I wasn’t aware, but I am now. School Board Trustees are the ones who set policy and are ultimately responsible for the actions of the school district. In Cy-Fair’s case, the district had been ignoring what now appears to be a long-running problem with bullying, long before thirteen-year-old Asher Brown took his life earlier this week. School officials claimed not to know anything about Asher’s tormentors. Now they are trying to shift the blame for Asher’s death to his parents.

It might be a good thing to clear out the entire Board of Trustees in November, but it only makes sense to do so if those who are running against the incumbents are actually any better. This candidates’ forumwould be an excellent time to ask some very hard questions. Mark your calendars for Tuesday, Oct. 19 from 7 to 9 p.m., in the Board Room of the Instructional Support Center (10300 Jones Road). The forum will also be posted on the web the following day.

Texas School Officials Suggest Parents To Blame for Asher Brown’s Suicide

Jim Burroway

September 30th, 2010

After thirteen-year-old Asher Brown committed suicide after years of bullying at Hamilton Junior High in Cypress, Texas, school officials first claimed that they didn’t know Asher was being bullied. Asher’s parents however deny that. “That’s absolutely inaccurate — it’s completely false,” Amy Truong said. “I did not hallucinate phone calls to counselors and assistant principals. We have no reason to make this up. … It’s like they’re calling us liars.”

Now school officials are trying a new and far more loathsome and disgusting tactic:

In a statement released Wednesday afternoon, Cypress-Fairbanks ISD said the district’s counseling and psychological teams would be expanding crisis services for students at Hamilton.

“The district, together with the Hamilton community, is saddened by the death of Asher Brown,” the statement read. “A district administrative team is conducting a thorough and involved investigation into the allegations of bullying that have been made since the death of Asher Brown. Although the investigation is not completed, the initial findings indicate that Asher’s personal and family histories were very complicated.” [Emphasis mine]

Meanwhile seventeen-year-old student Jayron Martin has come forward again to remind everyone about the bullying he experienced in the very same school district just last November, when he was beaten with a metal pole. He suffered a concussion from those injuries. That attack occurred after Jayron reported that he had been threatened to two assistant principals, who did nothing to protect him.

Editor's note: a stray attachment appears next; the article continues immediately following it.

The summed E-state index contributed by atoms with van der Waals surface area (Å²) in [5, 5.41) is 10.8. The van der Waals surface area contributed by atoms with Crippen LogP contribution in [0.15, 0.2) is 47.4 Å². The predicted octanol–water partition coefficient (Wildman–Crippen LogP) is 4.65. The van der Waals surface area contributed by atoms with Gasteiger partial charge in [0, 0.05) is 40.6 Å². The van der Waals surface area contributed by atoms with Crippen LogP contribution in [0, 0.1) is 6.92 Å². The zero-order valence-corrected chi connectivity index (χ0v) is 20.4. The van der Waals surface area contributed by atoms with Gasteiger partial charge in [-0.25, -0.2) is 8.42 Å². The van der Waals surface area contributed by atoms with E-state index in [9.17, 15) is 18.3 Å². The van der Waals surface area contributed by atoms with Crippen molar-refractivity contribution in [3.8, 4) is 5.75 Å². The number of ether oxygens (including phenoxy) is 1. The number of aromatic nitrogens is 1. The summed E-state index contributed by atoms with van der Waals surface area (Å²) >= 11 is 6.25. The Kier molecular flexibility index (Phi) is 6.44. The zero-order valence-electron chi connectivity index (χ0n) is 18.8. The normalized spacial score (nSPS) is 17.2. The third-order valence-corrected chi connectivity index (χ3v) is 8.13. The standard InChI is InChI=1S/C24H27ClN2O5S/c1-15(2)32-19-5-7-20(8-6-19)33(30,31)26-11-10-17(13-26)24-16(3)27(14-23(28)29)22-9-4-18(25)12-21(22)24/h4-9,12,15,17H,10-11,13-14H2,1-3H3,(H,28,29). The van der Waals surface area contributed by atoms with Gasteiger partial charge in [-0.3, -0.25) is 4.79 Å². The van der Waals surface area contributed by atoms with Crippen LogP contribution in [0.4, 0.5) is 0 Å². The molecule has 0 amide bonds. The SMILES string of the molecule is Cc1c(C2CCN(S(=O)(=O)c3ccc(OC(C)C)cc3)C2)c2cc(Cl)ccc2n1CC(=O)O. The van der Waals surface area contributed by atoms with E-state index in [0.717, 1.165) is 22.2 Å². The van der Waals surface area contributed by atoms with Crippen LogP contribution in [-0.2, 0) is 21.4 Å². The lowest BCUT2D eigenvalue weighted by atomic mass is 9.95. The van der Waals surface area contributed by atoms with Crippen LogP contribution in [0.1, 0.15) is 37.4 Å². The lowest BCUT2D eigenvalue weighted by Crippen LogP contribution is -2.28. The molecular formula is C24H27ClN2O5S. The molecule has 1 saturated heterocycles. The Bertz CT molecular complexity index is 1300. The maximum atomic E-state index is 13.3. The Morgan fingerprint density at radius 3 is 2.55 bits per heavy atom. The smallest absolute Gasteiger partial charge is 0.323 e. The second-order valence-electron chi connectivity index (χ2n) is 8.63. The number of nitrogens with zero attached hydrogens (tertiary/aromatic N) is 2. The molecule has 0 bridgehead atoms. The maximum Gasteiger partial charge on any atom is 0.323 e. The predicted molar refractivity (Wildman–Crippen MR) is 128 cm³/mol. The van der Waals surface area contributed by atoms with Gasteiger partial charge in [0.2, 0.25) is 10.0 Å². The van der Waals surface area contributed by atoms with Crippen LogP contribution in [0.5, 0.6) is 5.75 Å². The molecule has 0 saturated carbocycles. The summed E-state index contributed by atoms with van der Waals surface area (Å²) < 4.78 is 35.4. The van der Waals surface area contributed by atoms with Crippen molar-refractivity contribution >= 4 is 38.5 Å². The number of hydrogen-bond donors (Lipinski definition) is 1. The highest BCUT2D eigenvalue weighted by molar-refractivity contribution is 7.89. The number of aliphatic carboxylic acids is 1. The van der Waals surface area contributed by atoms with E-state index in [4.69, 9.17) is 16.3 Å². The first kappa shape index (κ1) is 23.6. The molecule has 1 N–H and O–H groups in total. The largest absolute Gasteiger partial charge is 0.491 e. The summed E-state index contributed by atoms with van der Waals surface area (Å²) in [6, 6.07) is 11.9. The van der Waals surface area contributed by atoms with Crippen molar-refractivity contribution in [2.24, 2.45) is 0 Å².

How many red flags should administrators be allowed to ignore before they’re held criminally liable?

ABC News Covers Recent Suicides

Jim Burroway

September 29th, 2010

Here is ABC New’s extra web coverage of Dan Savage’s YouTube project, “It Gets Better”:

And speaking of “It Get’s Better,” here’s another contribution from a Muslim gay teen. He grew up in a Shia Pakistani family, and he says to hang in there. It Gets Better:

YouTube Preview Image

Just another dead gay kid, age 13

Timothy Kincaid

September 28th, 2010

On another website I’ve been having a conversation with some folk who “do not perceive homosexuality to be a normal or healthy human variation or way of living.” And they support Focus on the Family in their opposition to targeted anti-bullying programs because such programs are all just a cover to “pass off pro-gay political fluff as curriculum in the guise of bullying prevention.”

And because they support the cultivation and continuance of a culture of disapproval towards homosexuality, they oppose anything that might suggest to kids that it’s ok to be gay. They even fear that telling kids not to pick on others due to sexual orientation might make some vulnerable questioning kid identify with being gay and send him on a path to sin and misery.

I could understand such fears if we were talking in the abstract. I could consider the fear and ignorance behind their concerns and try and find a way to assure them that just because a school accepts gay kids does not mean that it rejects those who believe that sexuality outside of the confines of a bronze age morality code is sinful.

But then I read stories like this one. (Houston Chronicle)

Asher Brown’s worn-out tennis shoes still sit in the living room of his Cypress-area home while his student progress report — filled with straight A’s — rests on the coffee table.

The eighth-grader killed himself last week. He shot himself in the head after enduring what his mother and stepfather say was constant harassment from four other students at Hamilton Middle School in the Cypress-Fairbanks Independent School District.